I planned on doing a review of The Hobbit opening day, but I was too tired from seeing the midnight showing, and then I thought I should also see it in 3D before I did. The Hobbit was an incredibly entertaining, but it was longer than it should've been for the theatrical version.
The beginning with Ian Holmes and Elijah Wood was for the most part unnecessary, but it was a reminder of its connection to The Lord of the Rings and what is to come. There were many parts that serve as hints as to what's to come, but this was one that did not need to be there. Rather, it should've just been Ian Holmes or Cate Blanchett (instant shivering orgasm when she narrates) narrating the taking of the Lonely Mountain by Smaug, much like The Lord of the Rings.
The White Council meeting was brilliant. However, I'd much like to see more Galadriel. Jackson makes it known that Galadriel is the most powerful being, aside from the rising danger of Sauron. In addition to his placing more importance on her, Blanchett brings an element to Galadriel that is otherwordly and supernatural that no other Elven actor has done. Her smooth movements that play so well with the high frame rate version bring the character to life, along with her bright smile and telling eyes when she telepathically speaks with Gandalf. Their connection is important in that they don't so much trust the others and together keep the secrets that will define what is to come and serve to protect Middle Earth and its inhabitants. And I fear no other actors could have pulled off that bond without audible words. During the White Council's meeting, it is Galadriel that shows unnerving shared by the fidgety Gandalf when she paces the circular gazebo with so much grace that it's barely noticeable, but the audience shares that unnerving feeling when she does this. Whoever chose to do this, Jackson or Blanchett, made a wonderful choice in doing so. Her glares cut deep and hold so much meaning. I could talk more about Galadriel and her every move and inflection, but I won't.
The Gollum scene was executed with a strange combination of humor, sorrow, and horror. It's easy to laugh at Gollum (or rather Smeagol) and think he's adorable, but when he's viciously and eagerly killing the Goblin, it's easy to see the twisted, demented, horrifying aspect of what the Ring has done to him. And it's sad to think of that, and you really do pity him. It was well acted by both Freeman and Serkis, whose facial acting makes the scene as stellar as what it is.
The Dwarves are perfectly played, and their roles of balancing action, seriousness, playfulness, and humor are perfected. Richard Armitage plays Thorin Oakenshield with everything he has, bringing a brooding, commanding respect to the role. Martin Freeman is made for the role of Bilbo Baggins, equipping the Hobbit-like movements and quirks at the beginning to show the bumbling, nervous nature that comes with the unknown for a Hobbit. He even has the walk down pat, the innocent, playful, fisted walk that Merry and Pippin had in The Lord of the Rings. It was also enjoyable seeing Bret McKenzie in an expanded role, now that he's known. More McKenzie, please. So far, they've done a wonderful job of presenting King Thranduil, with the well-cast Lee Pace, who looks a lot like he would be Legolas' father in the role. Riding his mighty elk stag, Pace looked noble, natural, uncaring, and haughty. It is the Mirkwood Elves most definitely. With the little screen time he had, it was a feat to accomplish this in just a look and in movement. As always, Si Ian McKellan brings the best to the table with his Gandalf. And this time, Gandalf was super badass. The expanded inclusion of Radagast was also welcoming, which brought a sense of danger and a foreshadowing of rise of Sauron through using the dead kings as Nazgul.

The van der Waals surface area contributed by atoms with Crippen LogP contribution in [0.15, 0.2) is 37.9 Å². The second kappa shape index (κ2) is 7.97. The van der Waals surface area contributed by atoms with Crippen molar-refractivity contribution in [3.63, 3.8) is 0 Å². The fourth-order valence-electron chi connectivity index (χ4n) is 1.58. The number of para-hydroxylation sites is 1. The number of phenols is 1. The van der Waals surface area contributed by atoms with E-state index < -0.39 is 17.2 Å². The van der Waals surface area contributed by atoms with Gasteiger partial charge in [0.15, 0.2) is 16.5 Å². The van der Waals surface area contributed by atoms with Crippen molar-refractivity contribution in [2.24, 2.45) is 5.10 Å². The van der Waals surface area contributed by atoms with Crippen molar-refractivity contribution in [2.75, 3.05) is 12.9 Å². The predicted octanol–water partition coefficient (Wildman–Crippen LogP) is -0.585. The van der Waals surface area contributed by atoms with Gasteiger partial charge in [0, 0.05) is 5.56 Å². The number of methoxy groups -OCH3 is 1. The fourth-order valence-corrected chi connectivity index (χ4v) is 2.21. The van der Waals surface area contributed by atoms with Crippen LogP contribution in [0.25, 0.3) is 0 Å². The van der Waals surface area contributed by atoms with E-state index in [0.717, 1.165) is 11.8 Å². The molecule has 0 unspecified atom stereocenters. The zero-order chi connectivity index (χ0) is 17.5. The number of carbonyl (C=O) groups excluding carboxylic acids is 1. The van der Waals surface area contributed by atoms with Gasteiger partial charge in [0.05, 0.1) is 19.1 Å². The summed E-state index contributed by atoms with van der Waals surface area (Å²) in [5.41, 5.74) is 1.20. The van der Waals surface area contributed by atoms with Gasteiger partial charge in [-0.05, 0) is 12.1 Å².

The score, much like The Lord of the Rings, brought in motifs to tie the journey together, using the "Far Over the Misty Mountains" introduced at the beginning and the same motif from The Lord of the Rings. This, then, gives the song reason for being in the film, so the audience, when hearing the motif subconsciously thinks of the haunting and heroic lyrics. It's a smart move, really. When I first saw it, I though, "They should've cut this scene and used it for the extended edition." But upon seeing it again, realizing was Howard Shore was doing, it was completely worth it.
I had seen only one movie in 3D and didn't care for it at all. I didn't know if it was the terrible effects in Clash of the Titans or the terrible movie in general, but I wanted to find out if I didn't like 3D because of that movie. It turns out I really, really hate 3D. I just don't get the hype. The Hobbit, while at times, uses 3D effects to its advantage, like Smaug's eye at the end and the flaming pine cone that went directly into the camera, it also uses it in all the wrong parts, and all the wrong parts are the CGI ones. In standard frame, non-3D, the CGI looks great, realistic even. But the 3D draws out the flaws and makes all CGI looks incredibly fake, and it makes the backgrounds look like photo backdrops. Rivendell was going to look amazing, as I saw it in my head. But it didn't. Faces would be in the foreground, and the background would look flat and boring. Part of what's exciting about middle-earth is its wondrous landscapes. Sure it may have made me look at Galadriel with even more focus, but she's hard not to focus on. Am I right? Another aspect of the 3D was that many objects lost focus and became blurry, especially during action scenes. It was quite distracting, really.
Overall, the film is quite well-done, but I did not enjoy it as much in 3D. And parts at the beginning could have been cut or shortened for the theatrical version. I can't wait for more Lee Pace in the next one. His five seconds of frame time was just not enough as King Thranduil.